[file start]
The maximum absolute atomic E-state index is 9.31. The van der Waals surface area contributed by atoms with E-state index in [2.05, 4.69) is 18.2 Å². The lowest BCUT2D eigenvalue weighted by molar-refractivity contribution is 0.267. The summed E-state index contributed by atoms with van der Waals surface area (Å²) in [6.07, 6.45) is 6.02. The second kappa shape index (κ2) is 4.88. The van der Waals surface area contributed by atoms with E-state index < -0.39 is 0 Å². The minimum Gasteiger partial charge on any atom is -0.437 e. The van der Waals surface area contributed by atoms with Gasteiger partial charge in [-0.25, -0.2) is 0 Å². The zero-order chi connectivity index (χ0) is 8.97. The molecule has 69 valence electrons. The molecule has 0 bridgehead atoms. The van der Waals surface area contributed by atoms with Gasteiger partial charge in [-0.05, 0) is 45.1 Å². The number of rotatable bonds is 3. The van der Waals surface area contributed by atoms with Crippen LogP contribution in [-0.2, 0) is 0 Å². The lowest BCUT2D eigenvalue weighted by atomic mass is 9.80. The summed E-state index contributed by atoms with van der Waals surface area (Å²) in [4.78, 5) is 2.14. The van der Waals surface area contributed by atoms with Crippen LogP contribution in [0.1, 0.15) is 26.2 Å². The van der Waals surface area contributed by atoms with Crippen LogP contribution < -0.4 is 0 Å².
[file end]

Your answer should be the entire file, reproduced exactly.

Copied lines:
The maximum absolute atomic E-state index is 9.31. The van der Waals surface area contributed by atoms with E-state index in [2.05, 4.69) is 18.2 Å². The lowest BCUT2D eigenvalue weighted by molar-refractivity contribution is 0.267. The summed E-state index contributed by atoms with van der Waals surface area (Å²) in [6.07, 6.45) is 6.02. The second kappa shape index (κ2) is 4.88. The van der Waals surface area contributed by atoms with E-state index < -0.39 is 0 Å². The minimum Gasteiger partial charge on any atom is -0.437 e. The van der Waals surface area contributed by atoms with Gasteiger partial charge in [-0.25, -0.2) is 0 Å². The zero-order chi connectivity index (χ0) is 8.97. The molecule has 69 valence electrons. The molecule has 0 bridgehead atoms. The van der Waals surface area contributed by atoms with Gasteiger partial charge in [-0.05, 0) is 45.1 Å². The number of rotatable bonds is 3. The van der Waals surface area contributed by atoms with Crippen LogP contribution in [-0.2, 0) is 0 Å². The lowest BCUT2D eigenvalue weighted by atomic mass is 9.80. The summed E-state index contributed by atoms with van der Waals surface area (Å²) in [4.78, 5) is 2.14. The van der Waals surface area contributed by atoms with Crippen LogP contribution in [0.1, 0.15) is 26.2 Å². The van der Waals surface area contributed by atoms with Crippen LogP contribution < -0.4 is 0 Å².